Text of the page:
'Transforming Cities with Transit' explores the complex process of transit and land-use integration in rapidly growing cities in developing countries. As one of the most promising strategies for advancing environmental sustainability, economic competitiveness, and socially inclusive development in fast-growing cities, transit and land-use integration is increasingly being embraced by policy-makers at all levels of government. This book focuses on identifying barriers to and opportunities for effective coordination of transport infrastructure and urban development.
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Library ResourceJournal Articles & BooksJanuary, 2012Global
Library ResourceReports & ResearchNovember, 2015Africa, Zambia
The International Development Law Organization (IDLO) and the Center for International Forestry Research (CIFOR) assessed the legal frameworks that govern land-use activities and investments in Zambia. The economy of Zambia relies significantly on land and natural resource capital. The Government of Zambia has identified land-use investments as essential to the development of key economic sectors energy, forestry, mining and agriculture. Land-use investments are increasing in Zambia, led by both foreign and domestic private investors.
Library ResourceInstitutional & promotional materialsDecember, 2013Vietnam
Land rights have become highly contested in Vietnam in recent years. Vietnam‟s land endowment is one of the lowest in the world: each agricultural household holds, on average, less than 0.5 hectare. Access to land is critical to social and economic development in the future. The national priority on “industrialization and modernization” has placed new demands on agricultural and forest land for urban-industrial expansion. The high level of public concern over land tenure and its links to political and social stability have led to widespread calls for revision of the 2003 Land Law.
Library ResourcePolicy Papers & BriefsDecember, 2015
In this paper, Kepa publishes reflections on the state of civil society in Laos. These reflections, based on Kepa’s own work with its partners, member organisations and their partners in the country, provide an overview and highlight some current issues and developments in the role of civil society organisations.
Library ResourceReports & ResearchDecember, 2015Cambodia
This study investigates the implications of large-scale land concessions in southern Laos and northeastern Cambodia with regard to places outside of actual concession areas, both within the countries where the concessions are located and beyond.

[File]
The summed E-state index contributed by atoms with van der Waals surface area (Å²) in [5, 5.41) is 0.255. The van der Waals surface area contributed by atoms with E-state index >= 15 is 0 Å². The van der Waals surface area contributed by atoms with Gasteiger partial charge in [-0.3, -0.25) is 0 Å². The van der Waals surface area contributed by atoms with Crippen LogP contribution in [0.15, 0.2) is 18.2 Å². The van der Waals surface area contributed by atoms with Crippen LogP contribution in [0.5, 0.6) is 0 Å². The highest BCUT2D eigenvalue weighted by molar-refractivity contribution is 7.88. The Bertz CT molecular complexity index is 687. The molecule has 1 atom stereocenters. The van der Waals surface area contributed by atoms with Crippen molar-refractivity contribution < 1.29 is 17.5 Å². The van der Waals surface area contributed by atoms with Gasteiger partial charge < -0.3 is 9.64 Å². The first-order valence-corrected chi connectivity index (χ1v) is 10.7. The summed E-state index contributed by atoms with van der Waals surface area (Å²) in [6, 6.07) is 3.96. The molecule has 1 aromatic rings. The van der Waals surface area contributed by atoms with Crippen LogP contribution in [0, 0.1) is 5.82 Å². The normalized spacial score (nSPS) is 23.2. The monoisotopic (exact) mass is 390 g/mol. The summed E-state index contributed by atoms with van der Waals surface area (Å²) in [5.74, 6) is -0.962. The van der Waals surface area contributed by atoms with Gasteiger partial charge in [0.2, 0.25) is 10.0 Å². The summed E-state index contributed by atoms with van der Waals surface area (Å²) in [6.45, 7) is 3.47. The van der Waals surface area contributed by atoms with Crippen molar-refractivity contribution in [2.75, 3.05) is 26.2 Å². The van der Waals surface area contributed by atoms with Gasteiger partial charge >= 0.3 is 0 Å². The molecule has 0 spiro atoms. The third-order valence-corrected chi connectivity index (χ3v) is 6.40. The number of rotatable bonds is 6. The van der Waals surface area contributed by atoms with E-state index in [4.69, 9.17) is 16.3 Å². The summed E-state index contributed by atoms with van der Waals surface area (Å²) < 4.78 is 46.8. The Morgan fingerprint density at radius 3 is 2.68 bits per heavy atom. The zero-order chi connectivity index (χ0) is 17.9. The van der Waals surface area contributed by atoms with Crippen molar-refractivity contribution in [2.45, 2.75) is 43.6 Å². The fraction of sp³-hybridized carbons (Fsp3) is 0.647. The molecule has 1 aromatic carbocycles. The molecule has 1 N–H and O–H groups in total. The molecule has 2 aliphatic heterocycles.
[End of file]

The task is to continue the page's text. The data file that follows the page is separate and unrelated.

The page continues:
Library ResourcePolicy Papers & BriefsDecember, 2010
Library ResourceReports & ResearchDecember, 2004Thailand
In 1982 the population of Thailand was about 48 million and there was increasing pressure on land resources. This paper describes how the Department of Lands designed and implemented a 20 year Land Titling Program (LTP) to grant secure tenure to agricultural landholders. The success of the land-titling program in Thailand has been due to a number of factors. A major factor has been the clear vision for the project, the long-term plan to achieve this vision and the commitment of RTG and the key stakeholders to project implementation.
Library ResourceReports & ResearchDecember, 2013Thailand
A letter from the Prime Minister dated 16 January 2008, and cited in the Constitution Court Ruling No 15/2552, in defense of the Community Forest Bill shows how “community rights” are often seen as contingent upon the responsibility of the communities to take care of the forest. Interestingly, the strategic rights claiming process and discourse associated with the community forest movement are also based on a similar argument of responsibility to protect the forest.
Library ResourceReports & ResearchDecember, 2012Thailand
This case study provides an in-depth examination of the work of the Thailand Northern Land Reform Movement using the framework of Jeff Unsicker’s “Policy Advocacy Circles”. Due to increasing population pressures, the liberalization of land markets, and agribusiness pressures, Thailand has experienced an increase in land ownership inequality and a growing number of landless or nearly landless farmers.
Library ResourceReports & ResearchDecember, 2006Thailand
This article reviews land tenure Systems and land tenure data in Thailand in order to illustrate the importance of such information for policy-making. The article also discusses the status of existing databases and constraints both in the process of collection and the quality of the data, which may limit the value of the information. It draws attention to the various areas of social conflicts that can be traced to the segmented approach to land administration in Thailand.
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